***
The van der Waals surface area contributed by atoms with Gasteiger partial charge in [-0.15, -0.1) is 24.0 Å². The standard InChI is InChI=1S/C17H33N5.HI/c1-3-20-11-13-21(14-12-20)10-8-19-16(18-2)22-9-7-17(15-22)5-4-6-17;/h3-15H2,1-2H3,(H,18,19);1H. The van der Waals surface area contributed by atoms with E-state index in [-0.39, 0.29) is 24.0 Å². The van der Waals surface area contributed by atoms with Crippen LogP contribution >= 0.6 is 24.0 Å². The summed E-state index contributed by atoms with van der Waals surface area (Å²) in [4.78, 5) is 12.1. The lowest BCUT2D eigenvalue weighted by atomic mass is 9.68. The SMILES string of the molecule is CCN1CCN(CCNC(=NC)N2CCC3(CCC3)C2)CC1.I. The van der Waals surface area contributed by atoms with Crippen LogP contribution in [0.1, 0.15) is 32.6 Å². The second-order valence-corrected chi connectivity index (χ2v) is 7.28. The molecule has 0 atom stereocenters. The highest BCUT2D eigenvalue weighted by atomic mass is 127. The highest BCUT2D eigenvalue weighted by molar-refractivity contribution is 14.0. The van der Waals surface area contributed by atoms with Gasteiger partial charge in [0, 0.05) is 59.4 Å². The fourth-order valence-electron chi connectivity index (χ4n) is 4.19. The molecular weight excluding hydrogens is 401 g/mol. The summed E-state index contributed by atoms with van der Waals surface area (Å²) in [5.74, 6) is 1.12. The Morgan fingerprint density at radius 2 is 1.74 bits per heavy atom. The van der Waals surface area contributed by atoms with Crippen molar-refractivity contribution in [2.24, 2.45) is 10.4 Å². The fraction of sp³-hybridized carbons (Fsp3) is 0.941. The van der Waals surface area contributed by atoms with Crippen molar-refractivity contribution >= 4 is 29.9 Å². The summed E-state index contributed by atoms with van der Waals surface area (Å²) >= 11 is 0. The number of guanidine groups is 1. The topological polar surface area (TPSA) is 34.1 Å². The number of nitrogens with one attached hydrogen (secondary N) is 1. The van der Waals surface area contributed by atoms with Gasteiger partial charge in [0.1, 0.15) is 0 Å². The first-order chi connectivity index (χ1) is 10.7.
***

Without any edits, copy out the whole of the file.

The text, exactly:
The van der Waals surface area contributed by atoms with Gasteiger partial charge in [-0.15, -0.1) is 24.0 Å². The standard InChI is InChI=1S/C17H33N5.HI/c1-3-20-11-13-21(14-12-20)10-8-19-16(18-2)22-9-7-17(15-22)5-4-6-17;/h3-15H2,1-2H3,(H,18,19);1H. The van der Waals surface area contributed by atoms with E-state index in [-0.39, 0.29) is 24.0 Å². The van der Waals surface area contributed by atoms with Crippen LogP contribution >= 0.6 is 24.0 Å². The summed E-state index contributed by atoms with van der Waals surface area (Å²) in [4.78, 5) is 12.1. The lowest BCUT2D eigenvalue weighted by atomic mass is 9.68. The SMILES string of the molecule is CCN1CCN(CCNC(=NC)N2CCC3(CCC3)C2)CC1.I. The van der Waals surface area contributed by atoms with Crippen LogP contribution in [0.1, 0.15) is 32.6 Å². The second-order valence-corrected chi connectivity index (χ2v) is 7.28. The molecule has 0 atom stereocenters. The highest BCUT2D eigenvalue weighted by atomic mass is 127. The highest BCUT2D eigenvalue weighted by molar-refractivity contribution is 14.0. The van der Waals surface area contributed by atoms with Gasteiger partial charge in [0, 0.05) is 59.4 Å². The fourth-order valence-electron chi connectivity index (χ4n) is 4.19. The molecular weight excluding hydrogens is 401 g/mol. The summed E-state index contributed by atoms with van der Waals surface area (Å²) in [5.74, 6) is 1.12. The Morgan fingerprint density at radius 2 is 1.74 bits per heavy atom. The van der Waals surface area contributed by atoms with Crippen molar-refractivity contribution in [2.24, 2.45) is 10.4 Å². The fraction of sp³-hybridized carbons (Fsp3) is 0.941. The van der Waals surface area contributed by atoms with Crippen molar-refractivity contribution >= 4 is 29.9 Å². The summed E-state index contributed by atoms with van der Waals surface area (Å²) >= 11 is 0. The number of guanidine groups is 1. The topological polar surface area (TPSA) is 34.1 Å². The number of nitrogens with one attached hydrogen (secondary N) is 1. The van der Waals surface area contributed by atoms with Gasteiger partial charge in [0.1, 0.15) is 0 Å². The first-order chi connectivity index (χ1) is 10.7.